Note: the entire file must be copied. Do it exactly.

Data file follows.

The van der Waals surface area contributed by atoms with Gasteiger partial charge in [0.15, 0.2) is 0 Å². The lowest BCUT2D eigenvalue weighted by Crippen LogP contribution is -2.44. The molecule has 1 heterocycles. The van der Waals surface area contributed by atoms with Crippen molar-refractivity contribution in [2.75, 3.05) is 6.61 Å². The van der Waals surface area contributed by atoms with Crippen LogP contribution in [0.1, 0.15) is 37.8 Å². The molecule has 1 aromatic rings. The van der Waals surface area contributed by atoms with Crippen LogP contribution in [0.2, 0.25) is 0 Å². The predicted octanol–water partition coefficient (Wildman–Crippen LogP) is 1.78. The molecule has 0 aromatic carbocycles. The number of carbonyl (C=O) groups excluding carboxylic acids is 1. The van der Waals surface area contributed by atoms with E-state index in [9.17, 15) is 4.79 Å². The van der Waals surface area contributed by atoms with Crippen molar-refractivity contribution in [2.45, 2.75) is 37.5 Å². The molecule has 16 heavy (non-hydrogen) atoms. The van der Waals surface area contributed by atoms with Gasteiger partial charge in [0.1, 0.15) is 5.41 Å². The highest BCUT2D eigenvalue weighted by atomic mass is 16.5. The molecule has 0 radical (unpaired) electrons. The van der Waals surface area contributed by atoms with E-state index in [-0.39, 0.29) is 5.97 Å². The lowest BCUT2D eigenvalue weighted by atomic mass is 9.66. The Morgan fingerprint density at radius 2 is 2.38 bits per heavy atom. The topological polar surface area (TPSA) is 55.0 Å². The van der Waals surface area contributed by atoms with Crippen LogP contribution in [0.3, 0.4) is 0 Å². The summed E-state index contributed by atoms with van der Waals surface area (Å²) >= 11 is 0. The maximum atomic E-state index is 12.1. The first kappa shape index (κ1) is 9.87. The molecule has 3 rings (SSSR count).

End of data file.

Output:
The van der Waals surface area contributed by atoms with Gasteiger partial charge in [0.15, 0.2) is 0 Å². The lowest BCUT2D eigenvalue weighted by Crippen LogP contribution is -2.44. The molecule has 1 heterocycles. The van der Waals surface area contributed by atoms with Crippen molar-refractivity contribution in [2.75, 3.05) is 6.61 Å². The van der Waals surface area contributed by atoms with Crippen LogP contribution in [0.1, 0.15) is 37.8 Å². The molecule has 1 aromatic rings. The van der Waals surface area contributed by atoms with Crippen LogP contribution in [0.2, 0.25) is 0 Å². The predicted octanol–water partition coefficient (Wildman–Crippen LogP) is 1.78. The molecule has 0 aromatic carbocycles. The number of carbonyl (C=O) groups excluding carboxylic acids is 1. The van der Waals surface area contributed by atoms with E-state index in [9.17, 15) is 4.79 Å². The van der Waals surface area contributed by atoms with Crippen molar-refractivity contribution in [2.45, 2.75) is 37.5 Å². The molecule has 16 heavy (non-hydrogen) atoms. The van der Waals surface area contributed by atoms with Gasteiger partial charge in [0.1, 0.15) is 5.41 Å². The highest BCUT2D eigenvalue weighted by atomic mass is 16.5. The molecule has 0 radical (unpaired) electrons. The van der Waals surface area contributed by atoms with E-state index in [-0.39, 0.29) is 5.97 Å². The lowest BCUT2D eigenvalue weighted by atomic mass is 9.66. The Morgan fingerprint density at radius 2 is 2.38 bits per heavy atom. The topological polar surface area (TPSA) is 55.0 Å². The van der Waals surface area contributed by atoms with Crippen LogP contribution in [0.3, 0.4) is 0 Å². The summed E-state index contributed by atoms with van der Waals surface area (Å²) >= 11 is 0. The maximum atomic E-state index is 12.1. The first kappa shape index (κ1) is 9.87. The molecule has 3 rings (SSSR count).